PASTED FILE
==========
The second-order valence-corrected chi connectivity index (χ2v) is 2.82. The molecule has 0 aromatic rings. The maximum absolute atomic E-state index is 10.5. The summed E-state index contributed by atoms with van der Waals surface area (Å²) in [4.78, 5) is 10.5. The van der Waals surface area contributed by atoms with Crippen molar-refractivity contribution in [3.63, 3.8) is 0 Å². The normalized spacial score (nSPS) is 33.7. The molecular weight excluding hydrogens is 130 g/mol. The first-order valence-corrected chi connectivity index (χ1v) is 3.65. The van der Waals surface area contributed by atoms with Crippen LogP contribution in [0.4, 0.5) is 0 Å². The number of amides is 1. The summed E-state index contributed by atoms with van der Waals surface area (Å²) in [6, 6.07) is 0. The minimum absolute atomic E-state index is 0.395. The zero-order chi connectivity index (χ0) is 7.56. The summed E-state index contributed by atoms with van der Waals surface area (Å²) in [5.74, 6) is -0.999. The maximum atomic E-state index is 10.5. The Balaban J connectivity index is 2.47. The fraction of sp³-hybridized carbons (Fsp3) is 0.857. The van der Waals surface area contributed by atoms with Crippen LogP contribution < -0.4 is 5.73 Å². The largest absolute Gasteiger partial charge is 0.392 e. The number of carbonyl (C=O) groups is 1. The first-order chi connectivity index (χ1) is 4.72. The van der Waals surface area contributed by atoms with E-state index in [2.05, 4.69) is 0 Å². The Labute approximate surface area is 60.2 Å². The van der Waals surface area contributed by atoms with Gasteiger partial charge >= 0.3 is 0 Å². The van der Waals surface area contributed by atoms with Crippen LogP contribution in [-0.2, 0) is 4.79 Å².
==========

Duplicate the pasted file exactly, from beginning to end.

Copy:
The second-order valence-corrected chi connectivity index (χ2v) is 2.82. The molecule has 0 aromatic rings. The maximum absolute atomic E-state index is 10.5. The summed E-state index contributed by atoms with van der Waals surface area (Å²) in [4.78, 5) is 10.5. The van der Waals surface area contributed by atoms with Crippen molar-refractivity contribution in [3.63, 3.8) is 0 Å². The normalized spacial score (nSPS) is 33.7. The molecular weight excluding hydrogens is 130 g/mol. The first-order valence-corrected chi connectivity index (χ1v) is 3.65. The van der Waals surface area contributed by atoms with Crippen LogP contribution in [0.4, 0.5) is 0 Å². The number of amides is 1. The summed E-state index contributed by atoms with van der Waals surface area (Å²) in [6, 6.07) is 0. The minimum absolute atomic E-state index is 0.395. The zero-order chi connectivity index (χ0) is 7.56. The summed E-state index contributed by atoms with van der Waals surface area (Å²) in [5.74, 6) is -0.999. The maximum atomic E-state index is 10.5. The Balaban J connectivity index is 2.47. The fraction of sp³-hybridized carbons (Fsp3) is 0.857. The van der Waals surface area contributed by atoms with Crippen LogP contribution < -0.4 is 5.73 Å². The largest absolute Gasteiger partial charge is 0.392 e. The number of carbonyl (C=O) groups is 1. The first-order chi connectivity index (χ1) is 4.72. The van der Waals surface area contributed by atoms with E-state index in [2.05, 4.69) is 0 Å². The Labute approximate surface area is 60.2 Å². The van der Waals surface area contributed by atoms with Gasteiger partial charge >= 0.3 is 0 Å². The van der Waals surface area contributed by atoms with Crippen LogP contribution in [-0.2, 0) is 4.79 Å².